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Traveller site moves

PUBLISHED: 15:50 30 April 2008 | UPDATED: 10:19 07 July 2010

PLANS for two transit sites for gipsies and travellers in north Norfolk are set to take another step forward despite opposition from locals.

Short-stay camps at Fakenham and Cromer have been opposed

by nearby residents, but

district councillors are being recommended to submit planning applications for the sites by

mid-May.

PLANS for two transit sites for gipsies and travellers in north Norfolk are set to take another step forward despite opposition from locals.

Short-stay camps at Fakenham and Cromer have been opposed

by nearby residents, but

district councillors are being recommended to submit planning applications for the sites by

mid-May.

The site at Holt Road, Cromer, would cost £545,000 and the Fakenham one, off the bypass, £844,000 - a higher figure because of extra roadworks needed to build

an entrance, says a report to

North Norfolk District Council's cabinet.

Community director Steve Blatch admits there is strong opposition, particularly at Fakenham, where some people thought the outcome of a parish poll opposing the site had been ignored.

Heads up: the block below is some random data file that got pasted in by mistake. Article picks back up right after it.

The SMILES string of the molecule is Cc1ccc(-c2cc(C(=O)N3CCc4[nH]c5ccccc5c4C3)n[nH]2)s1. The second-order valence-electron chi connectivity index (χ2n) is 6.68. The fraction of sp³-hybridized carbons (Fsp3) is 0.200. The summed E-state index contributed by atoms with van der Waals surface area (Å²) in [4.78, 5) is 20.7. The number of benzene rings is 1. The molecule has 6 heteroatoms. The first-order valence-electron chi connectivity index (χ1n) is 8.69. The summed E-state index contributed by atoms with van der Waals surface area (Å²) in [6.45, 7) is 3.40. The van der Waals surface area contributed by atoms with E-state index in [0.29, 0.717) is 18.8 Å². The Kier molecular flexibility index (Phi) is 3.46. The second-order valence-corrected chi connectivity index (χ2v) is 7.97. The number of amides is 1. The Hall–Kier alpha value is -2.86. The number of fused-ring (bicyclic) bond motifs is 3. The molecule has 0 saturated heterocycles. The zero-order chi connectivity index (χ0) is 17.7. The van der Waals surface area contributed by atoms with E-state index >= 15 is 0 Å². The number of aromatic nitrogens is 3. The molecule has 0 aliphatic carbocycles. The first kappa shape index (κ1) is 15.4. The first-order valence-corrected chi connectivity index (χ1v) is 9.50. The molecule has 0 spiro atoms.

But the consultation process had not throw up any new issues, and even though the sites were not supported by “large elements of the local community close to the facilities”, the transit sites were vital to help reduce tensions between the settled and travelling communities caused by unauthorised encampments.

The council's “supporting communities team” was also planning to work with the gipsies and travellers in a bid to “improve levels of understanding and improve relations” between the two groups.

Grant funding will cover the cost of building the camps, while running costs would be modest, helped by the reduced costs of managing unauthorised camps, says the report to the meeting on May 6.

Cabinet is also being asked for its views on a proposed new regional strategy on gipsies and travellers, which says each district should provide 15 full-time residential pitches, when previous studies have shown there is no demand for long-stay, only short-stay, sites in North Norfolk.

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